2 John 10

by What Now? 18 Replies latest watchtower beliefs

  • StarTrekAngel

    The gospels never really make a huge deal out of the belief in the apostles or God himself. Most of the congregational issues that the early Christian confronted were related to, first and foremost, wether Jesus was the promised Messiah or not, second, issues over allowed foods, third but not less, issues of immorality and loose conduct.

    By far, the Christ was the biggest concern as it seems like they kept arguing with one another over what proof they had for or against him. This threatened the very basis of their faith, so the apostles had very little patient towards arguing over this matter. Wether you believe or not, there is a big parallel between that and the modern day GB, except that the GB today is not arguing wether Jesus was the Messiah. They argue their own authority and appointment, for as if you could convince anyone that 1914 is a hoax. among other things, they loose all authority.

  • StarTrekAngel
    Sorry for the double posting. Something up with my browser today
  • Crazyguy
    Galations chapter 1 and 1corithians chapter 15 make it plain that the teaching or good news is all about Christ, they are the apostates
  • tim3l0rd

    Look back at vs 9: (from the rNWT)

    Everyone who pushes ahead and does not remain in the teaching of the Christ does not have God. The one who does remain in this teaching is the one who has both the Father and the Son.

    Who is guilty of pushing ahead? How many times have JWs pushed ahead of the teaching of the Christ? When they taught that the end might come in 1975 did they "push ahead"? When they taught that those who saw the events of 1914 would not pass away before Armageddon came did they "push ahead"? What did Jesus say at Matt 24:36, 42-44 about the end?

  • poopie
    No they are icorect i will write a complete answer in future.
  • Ignoranceisbliss
    The problem with the bible is that you can interpret it however you want. Dubs take this one scripture and enforce it to an extreme. What about the scripture where Paul said to let the women in the congregation be silenced? Why isn't that enforced with the same vigor? Its all bullshit and should be treated as such. I have thought about how I will argue this when my shunning occurs. I don't think that I will. THe truth of the matter is that I don't believe in the bible so why should I argue about what it really teaches?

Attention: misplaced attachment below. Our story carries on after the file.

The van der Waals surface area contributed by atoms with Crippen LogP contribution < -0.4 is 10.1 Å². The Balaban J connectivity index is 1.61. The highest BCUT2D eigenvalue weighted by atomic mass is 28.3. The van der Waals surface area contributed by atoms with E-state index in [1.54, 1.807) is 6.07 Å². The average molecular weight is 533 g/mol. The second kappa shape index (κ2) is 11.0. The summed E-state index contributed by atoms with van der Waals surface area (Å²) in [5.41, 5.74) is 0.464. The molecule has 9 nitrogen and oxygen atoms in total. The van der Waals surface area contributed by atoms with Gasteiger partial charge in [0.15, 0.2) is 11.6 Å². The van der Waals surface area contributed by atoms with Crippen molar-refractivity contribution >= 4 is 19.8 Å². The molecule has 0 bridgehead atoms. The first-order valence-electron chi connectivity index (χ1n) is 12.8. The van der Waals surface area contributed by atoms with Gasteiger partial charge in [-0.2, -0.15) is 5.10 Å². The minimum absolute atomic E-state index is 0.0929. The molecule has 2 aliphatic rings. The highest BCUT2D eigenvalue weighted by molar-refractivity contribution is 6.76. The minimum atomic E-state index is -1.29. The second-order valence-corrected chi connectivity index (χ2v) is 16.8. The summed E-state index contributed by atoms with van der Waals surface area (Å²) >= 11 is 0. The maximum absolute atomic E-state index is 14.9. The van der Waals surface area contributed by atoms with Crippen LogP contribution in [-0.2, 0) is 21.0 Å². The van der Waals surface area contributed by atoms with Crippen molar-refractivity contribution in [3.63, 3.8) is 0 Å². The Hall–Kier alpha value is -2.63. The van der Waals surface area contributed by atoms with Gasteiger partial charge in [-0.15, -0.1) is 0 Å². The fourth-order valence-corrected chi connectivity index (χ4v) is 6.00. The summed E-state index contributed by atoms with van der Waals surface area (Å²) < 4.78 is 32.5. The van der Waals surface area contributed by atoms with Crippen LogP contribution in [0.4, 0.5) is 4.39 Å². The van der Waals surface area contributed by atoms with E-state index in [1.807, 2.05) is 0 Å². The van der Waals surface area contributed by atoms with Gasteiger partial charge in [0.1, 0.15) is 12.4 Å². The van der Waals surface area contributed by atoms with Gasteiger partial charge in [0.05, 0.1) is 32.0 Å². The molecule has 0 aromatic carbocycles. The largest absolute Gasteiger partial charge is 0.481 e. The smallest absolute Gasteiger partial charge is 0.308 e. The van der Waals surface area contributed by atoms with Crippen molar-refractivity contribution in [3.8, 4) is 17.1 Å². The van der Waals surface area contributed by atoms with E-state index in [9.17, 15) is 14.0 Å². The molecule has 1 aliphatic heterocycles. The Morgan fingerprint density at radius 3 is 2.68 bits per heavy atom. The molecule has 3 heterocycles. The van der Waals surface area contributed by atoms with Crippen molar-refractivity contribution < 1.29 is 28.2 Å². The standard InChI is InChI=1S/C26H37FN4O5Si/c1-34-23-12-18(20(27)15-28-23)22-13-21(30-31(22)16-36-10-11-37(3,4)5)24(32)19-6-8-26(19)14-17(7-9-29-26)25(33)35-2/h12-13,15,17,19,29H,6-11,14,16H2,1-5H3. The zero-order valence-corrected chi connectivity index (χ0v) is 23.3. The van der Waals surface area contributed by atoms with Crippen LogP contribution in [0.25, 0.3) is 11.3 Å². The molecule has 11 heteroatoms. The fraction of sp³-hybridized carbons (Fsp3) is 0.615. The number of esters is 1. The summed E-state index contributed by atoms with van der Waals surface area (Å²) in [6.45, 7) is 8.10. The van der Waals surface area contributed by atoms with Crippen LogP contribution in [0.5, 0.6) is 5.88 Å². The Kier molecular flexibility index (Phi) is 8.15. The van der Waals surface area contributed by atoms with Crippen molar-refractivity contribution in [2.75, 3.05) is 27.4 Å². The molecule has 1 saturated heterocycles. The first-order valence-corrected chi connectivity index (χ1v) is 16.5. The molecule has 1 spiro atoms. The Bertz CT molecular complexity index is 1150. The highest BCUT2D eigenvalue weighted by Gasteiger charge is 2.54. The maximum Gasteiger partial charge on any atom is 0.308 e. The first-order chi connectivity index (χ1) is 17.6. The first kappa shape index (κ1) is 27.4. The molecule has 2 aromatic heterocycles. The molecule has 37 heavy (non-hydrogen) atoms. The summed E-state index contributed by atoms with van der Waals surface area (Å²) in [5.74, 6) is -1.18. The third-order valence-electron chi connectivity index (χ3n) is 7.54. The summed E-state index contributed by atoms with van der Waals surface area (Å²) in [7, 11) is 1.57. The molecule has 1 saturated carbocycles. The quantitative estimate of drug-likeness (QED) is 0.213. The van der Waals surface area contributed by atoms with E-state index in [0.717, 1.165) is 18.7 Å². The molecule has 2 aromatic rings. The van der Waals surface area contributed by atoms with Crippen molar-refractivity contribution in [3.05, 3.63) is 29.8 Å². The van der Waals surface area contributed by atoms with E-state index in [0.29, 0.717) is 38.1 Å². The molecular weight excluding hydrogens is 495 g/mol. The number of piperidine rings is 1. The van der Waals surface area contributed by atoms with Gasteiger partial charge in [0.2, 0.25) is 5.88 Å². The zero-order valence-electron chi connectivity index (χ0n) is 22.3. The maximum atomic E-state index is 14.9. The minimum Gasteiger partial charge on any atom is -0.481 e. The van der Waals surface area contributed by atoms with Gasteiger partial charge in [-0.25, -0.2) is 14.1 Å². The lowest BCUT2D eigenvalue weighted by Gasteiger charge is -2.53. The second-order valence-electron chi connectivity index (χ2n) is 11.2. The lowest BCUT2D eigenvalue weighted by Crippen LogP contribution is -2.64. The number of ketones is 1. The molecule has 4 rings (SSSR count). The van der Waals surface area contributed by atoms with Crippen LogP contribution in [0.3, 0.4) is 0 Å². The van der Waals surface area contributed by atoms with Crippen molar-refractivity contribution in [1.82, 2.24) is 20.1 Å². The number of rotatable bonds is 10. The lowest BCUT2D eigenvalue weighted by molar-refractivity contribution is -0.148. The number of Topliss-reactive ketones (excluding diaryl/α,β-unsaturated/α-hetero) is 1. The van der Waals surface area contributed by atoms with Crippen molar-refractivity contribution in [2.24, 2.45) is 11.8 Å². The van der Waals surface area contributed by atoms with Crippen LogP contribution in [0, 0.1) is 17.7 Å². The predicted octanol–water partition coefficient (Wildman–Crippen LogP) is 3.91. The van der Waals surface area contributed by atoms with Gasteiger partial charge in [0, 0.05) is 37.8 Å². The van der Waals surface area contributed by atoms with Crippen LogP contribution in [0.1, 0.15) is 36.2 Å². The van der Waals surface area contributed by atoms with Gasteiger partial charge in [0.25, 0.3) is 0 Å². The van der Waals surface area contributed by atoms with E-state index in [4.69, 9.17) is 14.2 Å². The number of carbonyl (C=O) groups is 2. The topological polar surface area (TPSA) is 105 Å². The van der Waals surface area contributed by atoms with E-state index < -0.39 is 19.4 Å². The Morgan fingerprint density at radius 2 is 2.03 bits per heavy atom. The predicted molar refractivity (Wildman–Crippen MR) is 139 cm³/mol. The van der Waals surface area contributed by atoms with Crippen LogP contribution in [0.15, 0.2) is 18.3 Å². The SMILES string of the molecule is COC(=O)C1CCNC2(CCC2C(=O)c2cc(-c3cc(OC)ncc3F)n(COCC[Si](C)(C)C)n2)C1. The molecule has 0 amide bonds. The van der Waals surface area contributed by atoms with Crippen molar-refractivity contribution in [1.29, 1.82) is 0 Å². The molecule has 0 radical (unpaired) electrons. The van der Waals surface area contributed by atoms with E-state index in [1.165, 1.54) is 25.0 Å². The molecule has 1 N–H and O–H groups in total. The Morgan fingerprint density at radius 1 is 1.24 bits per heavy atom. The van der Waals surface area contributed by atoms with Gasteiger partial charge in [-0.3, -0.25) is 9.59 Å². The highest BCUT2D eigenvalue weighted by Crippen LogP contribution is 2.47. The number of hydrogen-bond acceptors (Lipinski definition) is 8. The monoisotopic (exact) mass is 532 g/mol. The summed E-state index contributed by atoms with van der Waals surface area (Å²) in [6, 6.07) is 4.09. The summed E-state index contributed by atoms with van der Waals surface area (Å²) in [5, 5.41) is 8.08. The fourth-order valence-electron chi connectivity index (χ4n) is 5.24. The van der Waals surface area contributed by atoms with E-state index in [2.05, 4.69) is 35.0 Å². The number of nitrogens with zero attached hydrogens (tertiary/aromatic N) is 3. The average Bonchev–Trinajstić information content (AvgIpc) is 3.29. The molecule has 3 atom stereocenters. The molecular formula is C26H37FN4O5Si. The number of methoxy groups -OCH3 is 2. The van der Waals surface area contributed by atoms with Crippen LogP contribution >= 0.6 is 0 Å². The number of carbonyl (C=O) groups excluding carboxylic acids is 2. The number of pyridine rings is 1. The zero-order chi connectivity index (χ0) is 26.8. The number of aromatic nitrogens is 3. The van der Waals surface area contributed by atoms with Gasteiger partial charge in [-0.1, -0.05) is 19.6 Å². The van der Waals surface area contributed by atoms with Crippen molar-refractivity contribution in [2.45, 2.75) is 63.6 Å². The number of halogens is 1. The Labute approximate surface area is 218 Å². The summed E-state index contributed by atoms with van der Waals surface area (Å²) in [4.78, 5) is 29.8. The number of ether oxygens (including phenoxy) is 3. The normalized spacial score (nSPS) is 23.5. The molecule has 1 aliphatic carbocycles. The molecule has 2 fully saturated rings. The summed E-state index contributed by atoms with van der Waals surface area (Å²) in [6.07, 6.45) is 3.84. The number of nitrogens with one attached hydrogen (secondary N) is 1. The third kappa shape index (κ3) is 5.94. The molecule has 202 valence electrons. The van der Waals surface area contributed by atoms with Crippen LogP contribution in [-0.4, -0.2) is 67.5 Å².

• berrygerry

    Do you have the WT Library?

    Aug 1, 1974 p. 465 par 24

    Then, article: Maintaining a Balanced Viewpoint Toward Disfellowshiped Ones

    page 466

  • Mephis

    There is some evidence that some early Christians had a form of shunning. The Didache is typically dated to c.150 AD. It could be a few decades earlier, or a few decades later. A couple of centuries on, most Christian writers seemed to view it alongside other works we'd now call apocrypha. But for what it's worth:

    14:2 However, let no one who is at odds with his brother come together with you, until he has reconciled, so that your sacrifice may not be profaned.

    15:3 And reprove one another, not in anger, but in peace, as you have it in the gospel. But to anyone who acts amiss against another, let no one speak to him, nor let him hear anything from you until he repents. But your prayers and alms and all your deeds so do, as you have it in the gospel of our Lord.

    One thing to take away from that is that this community did it when personal relationships within the community itself were ruptured by unChristian behaviour. There's nothing about doctrine or 'sin' more generally to it. Most different interpretation between the early Christians who used The Didache and JWs supposedly imitating early Christianity.

  • problemaddict 2
    problemaddict 2

    All human communities practice shunning in some form. Society imprisons criminals for example. If a group is very specific, such as an "Iphone rules" meetup group, and one guy starts showing up talking about how great Samsung is and how everyone should switch.....he may not be welcome in the group.

    But a structured communal shunning program based on private meetings and proceedures hidden from view, presided over by three or more men, and meant to extend to everyone that associates with that group worldwide......is not even close to the type of "shunning" done by early Christians even as a best guess.

    the idea that someone thinking and feeling different than you, is not add odds whith normal Christianity. The individual groups make a decision on who to not support based on the persons behavior. It is not a decision handed down to them, that they must then in turn obey under threat of being ostracized themselves. there is no support for such a thing, even in vague principle.

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